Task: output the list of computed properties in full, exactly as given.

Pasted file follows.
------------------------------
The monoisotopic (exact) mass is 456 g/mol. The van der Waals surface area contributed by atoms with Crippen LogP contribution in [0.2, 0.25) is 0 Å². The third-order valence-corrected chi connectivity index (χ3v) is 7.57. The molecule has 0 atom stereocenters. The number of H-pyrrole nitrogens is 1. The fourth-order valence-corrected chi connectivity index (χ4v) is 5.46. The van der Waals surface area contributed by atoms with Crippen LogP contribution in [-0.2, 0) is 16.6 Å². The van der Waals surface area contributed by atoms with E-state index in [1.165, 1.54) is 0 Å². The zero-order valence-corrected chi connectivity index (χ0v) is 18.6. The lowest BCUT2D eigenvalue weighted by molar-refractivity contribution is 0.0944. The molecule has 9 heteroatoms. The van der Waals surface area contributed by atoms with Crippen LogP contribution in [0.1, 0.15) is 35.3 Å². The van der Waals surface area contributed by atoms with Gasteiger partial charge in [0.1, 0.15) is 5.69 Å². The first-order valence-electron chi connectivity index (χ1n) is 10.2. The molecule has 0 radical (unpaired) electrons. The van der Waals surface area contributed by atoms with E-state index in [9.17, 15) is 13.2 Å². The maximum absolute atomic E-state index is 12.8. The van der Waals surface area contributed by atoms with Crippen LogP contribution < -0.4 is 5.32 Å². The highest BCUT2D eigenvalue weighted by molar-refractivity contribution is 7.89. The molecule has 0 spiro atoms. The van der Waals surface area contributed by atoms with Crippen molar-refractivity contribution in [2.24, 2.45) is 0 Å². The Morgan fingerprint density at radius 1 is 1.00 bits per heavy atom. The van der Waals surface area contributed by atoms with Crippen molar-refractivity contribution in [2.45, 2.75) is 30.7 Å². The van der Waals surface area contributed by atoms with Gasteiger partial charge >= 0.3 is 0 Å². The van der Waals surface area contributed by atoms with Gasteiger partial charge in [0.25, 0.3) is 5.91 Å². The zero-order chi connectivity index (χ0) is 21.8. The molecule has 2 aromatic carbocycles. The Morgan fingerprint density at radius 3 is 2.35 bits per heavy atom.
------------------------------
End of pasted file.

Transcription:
The monoisotopic (exact) mass is 456 g/mol. The van der Waals surface area contributed by atoms with Crippen LogP contribution in [0.2, 0.25) is 0 Å². The third-order valence-corrected chi connectivity index (χ3v) is 7.57. The molecule has 0 atom stereocenters. The number of H-pyrrole nitrogens is 1. The fourth-order valence-corrected chi connectivity index (χ4v) is 5.46. The van der Waals surface area contributed by atoms with Crippen LogP contribution in [-0.2, 0) is 16.6 Å². The van der Waals surface area contributed by atoms with E-state index in [1.165, 1.54) is 0 Å². The zero-order valence-corrected chi connectivity index (χ0v) is 18.6. The lowest BCUT2D eigenvalue weighted by molar-refractivity contribution is 0.0944. The molecule has 9 heteroatoms. The van der Waals surface area contributed by atoms with Crippen LogP contribution in [0.1, 0.15) is 35.3 Å². The van der Waals surface area contributed by atoms with Gasteiger partial charge in [0.1, 0.15) is 5.69 Å². The first-order valence-electron chi connectivity index (χ1n) is 10.2. The molecule has 0 radical (unpaired) electrons. The van der Waals surface area contributed by atoms with E-state index in [9.17, 15) is 13.2 Å². The maximum absolute atomic E-state index is 12.8. The van der Waals surface area contributed by atoms with Crippen LogP contribution < -0.4 is 5.32 Å². The highest BCUT2D eigenvalue weighted by molar-refractivity contribution is 7.89. The molecule has 0 spiro atoms. The van der Waals surface area contributed by atoms with Crippen molar-refractivity contribution in [2.24, 2.45) is 0 Å². The Morgan fingerprint density at radius 1 is 1.00 bits per heavy atom. The van der Waals surface area contributed by atoms with Crippen molar-refractivity contribution in [2.45, 2.75) is 30.7 Å². The van der Waals surface area contributed by atoms with Gasteiger partial charge >= 0.3 is 0 Å². The van der Waals surface area contributed by atoms with Gasteiger partial charge in [0.25, 0.3) is 5.91 Å². The zero-order chi connectivity index (χ0) is 21.8. The molecule has 2 aromatic carbocycles. The Morgan fingerprint density at radius 3 is 2.35 bits per heavy atom.